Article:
Recently released genetic research from CSIRO and New Mexico State University in the US is helping scientists better understand how Australian birds evolved. The researchers found that the tiger-parrots of New Guinea's rainforests -- named for their striped or barred plumage -- are not, as has been widely accepted, closely related either to a group of rosella-like parrots found in Australia and Oceania, nor a similar group found in Asia and Africa.
In the latest edition of Molecular Phylogenetics and Evolution, they report that tiger-parrots instead occupy their own perch on the parrot evolutionary tree.
Co-author, the Director of CSIRO's Australian National Wildlife Collection (ANWC) Dr Leo Joseph, said the findings will help improve our understanding of how parrots have evolved.
"This research on tiger-parrots -- and some other enigmatic Australian parrots such as the little-known Night Parrot of inland Australian deserts -- sheds light on the bigger picture of parrot evolution for Australia and New Guinea," Dr Joseph said.
"It has shown for the first time, for example, that tiger-parrots represent a very early branch of the parrot evolutionary tree in Australia and New Guinea.
"The research team's quest has been to understand the true places of parrots such as the Night Parrot and the tiger-parrots in the ecological and evolutionary history of parrots across the Australian continent.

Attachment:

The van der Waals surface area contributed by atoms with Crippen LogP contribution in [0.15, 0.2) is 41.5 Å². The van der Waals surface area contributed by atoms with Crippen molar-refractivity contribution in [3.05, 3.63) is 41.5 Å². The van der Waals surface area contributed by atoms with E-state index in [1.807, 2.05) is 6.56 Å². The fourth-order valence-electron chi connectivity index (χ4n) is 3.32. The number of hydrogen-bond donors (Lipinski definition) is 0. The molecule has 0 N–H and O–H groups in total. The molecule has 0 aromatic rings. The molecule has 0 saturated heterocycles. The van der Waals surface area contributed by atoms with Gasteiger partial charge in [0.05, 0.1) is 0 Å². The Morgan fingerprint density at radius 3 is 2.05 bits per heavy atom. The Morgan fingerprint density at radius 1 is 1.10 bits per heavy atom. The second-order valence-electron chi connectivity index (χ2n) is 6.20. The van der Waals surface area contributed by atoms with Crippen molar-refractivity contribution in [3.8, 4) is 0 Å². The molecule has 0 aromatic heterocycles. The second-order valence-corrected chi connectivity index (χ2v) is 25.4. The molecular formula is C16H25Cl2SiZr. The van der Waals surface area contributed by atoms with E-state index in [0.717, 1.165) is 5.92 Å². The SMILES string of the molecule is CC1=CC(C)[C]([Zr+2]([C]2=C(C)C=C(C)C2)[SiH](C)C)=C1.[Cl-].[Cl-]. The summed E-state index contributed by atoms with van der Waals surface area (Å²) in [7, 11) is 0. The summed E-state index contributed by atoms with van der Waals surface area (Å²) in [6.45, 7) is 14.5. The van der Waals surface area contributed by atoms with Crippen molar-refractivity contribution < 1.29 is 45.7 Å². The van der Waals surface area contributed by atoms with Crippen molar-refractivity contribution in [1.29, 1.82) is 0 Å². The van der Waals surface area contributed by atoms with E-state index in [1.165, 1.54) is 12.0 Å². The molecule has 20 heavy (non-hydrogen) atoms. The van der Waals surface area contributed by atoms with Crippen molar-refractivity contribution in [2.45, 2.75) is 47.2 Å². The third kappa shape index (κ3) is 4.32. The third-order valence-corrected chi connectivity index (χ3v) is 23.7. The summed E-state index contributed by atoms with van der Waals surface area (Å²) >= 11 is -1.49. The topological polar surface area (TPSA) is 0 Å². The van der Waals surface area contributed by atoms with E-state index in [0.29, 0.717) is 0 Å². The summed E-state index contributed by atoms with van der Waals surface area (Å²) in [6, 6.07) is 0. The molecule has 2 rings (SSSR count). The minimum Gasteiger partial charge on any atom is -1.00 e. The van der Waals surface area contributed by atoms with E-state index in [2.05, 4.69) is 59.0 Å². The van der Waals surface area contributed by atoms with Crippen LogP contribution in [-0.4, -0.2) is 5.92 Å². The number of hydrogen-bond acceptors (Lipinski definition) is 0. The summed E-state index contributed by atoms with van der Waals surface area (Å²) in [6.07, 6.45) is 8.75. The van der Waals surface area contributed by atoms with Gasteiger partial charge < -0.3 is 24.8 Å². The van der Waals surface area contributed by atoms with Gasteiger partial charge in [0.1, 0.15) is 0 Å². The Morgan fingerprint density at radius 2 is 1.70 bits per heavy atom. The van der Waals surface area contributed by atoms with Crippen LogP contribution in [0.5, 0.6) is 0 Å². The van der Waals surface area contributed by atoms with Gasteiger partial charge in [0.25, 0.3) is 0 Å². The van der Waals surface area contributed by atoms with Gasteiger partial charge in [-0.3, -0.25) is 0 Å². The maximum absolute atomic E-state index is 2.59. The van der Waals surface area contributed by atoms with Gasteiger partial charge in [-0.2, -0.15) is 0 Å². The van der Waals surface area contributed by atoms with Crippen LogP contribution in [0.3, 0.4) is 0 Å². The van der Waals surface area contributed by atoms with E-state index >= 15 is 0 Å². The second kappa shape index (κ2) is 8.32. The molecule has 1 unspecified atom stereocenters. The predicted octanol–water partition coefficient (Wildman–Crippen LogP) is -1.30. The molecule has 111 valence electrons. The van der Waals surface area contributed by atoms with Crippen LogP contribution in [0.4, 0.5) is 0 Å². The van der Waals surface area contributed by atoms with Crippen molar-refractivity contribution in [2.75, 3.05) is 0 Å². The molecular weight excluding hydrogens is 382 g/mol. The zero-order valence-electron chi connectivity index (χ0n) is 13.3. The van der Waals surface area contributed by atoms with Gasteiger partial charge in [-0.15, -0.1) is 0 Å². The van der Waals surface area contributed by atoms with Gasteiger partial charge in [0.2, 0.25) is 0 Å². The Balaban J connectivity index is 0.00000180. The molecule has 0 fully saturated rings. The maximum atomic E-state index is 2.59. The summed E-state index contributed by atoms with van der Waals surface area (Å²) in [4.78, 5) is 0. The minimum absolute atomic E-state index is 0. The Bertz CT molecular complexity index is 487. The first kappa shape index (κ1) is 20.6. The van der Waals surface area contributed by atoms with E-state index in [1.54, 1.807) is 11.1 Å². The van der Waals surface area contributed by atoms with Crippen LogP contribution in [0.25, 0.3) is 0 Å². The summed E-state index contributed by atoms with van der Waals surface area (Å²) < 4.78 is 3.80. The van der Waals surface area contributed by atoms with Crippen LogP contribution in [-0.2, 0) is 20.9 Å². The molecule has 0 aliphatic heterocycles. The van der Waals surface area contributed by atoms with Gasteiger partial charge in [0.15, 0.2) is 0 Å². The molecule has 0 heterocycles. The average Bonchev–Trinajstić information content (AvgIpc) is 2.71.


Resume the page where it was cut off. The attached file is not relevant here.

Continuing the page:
"During our research on these oddball parrots of Australia and New Guinea, we affirmed that the Australian parrots are far from one cohesive group. They appear, instead, to be made up of about five different main branches of the parrot evolutionary tree," Dr Joseph said.
"We have shown that the New Guinea tiger-parrots aren't rosella-like parrots and that their resemblance in some aspects of their appearance to rosellas probably indicates some plumage characters that have been part of the evolution of parrots of Australia and New Guinea for a long time.
"We also showed, because we included so many other parrots, that they aren't even part of the Asian and African assemblage with which they have even more often been associated.
"In fact, it seems they are something nobody had really appreciated -- a very early branch of the Australian and New Guinean evolutionary tree of parrots," he said.
Dr Joseph said that by being able to accurately trace who is related to whom in a group of organisms, scientists can better understand how the evolutionary process affects diversity in the living world.
The Australian National Wildlife Collection (ANWC) -- home to more than200 000 scientific specimens -- supported the research by providing the genetic material that formed the bases of the study.
The paper's other co-authors are: Dr Alicia Toon from CSIRO and, Dr Tim Wright and PhD student Erin Schirtzinger from New Mexico State University.
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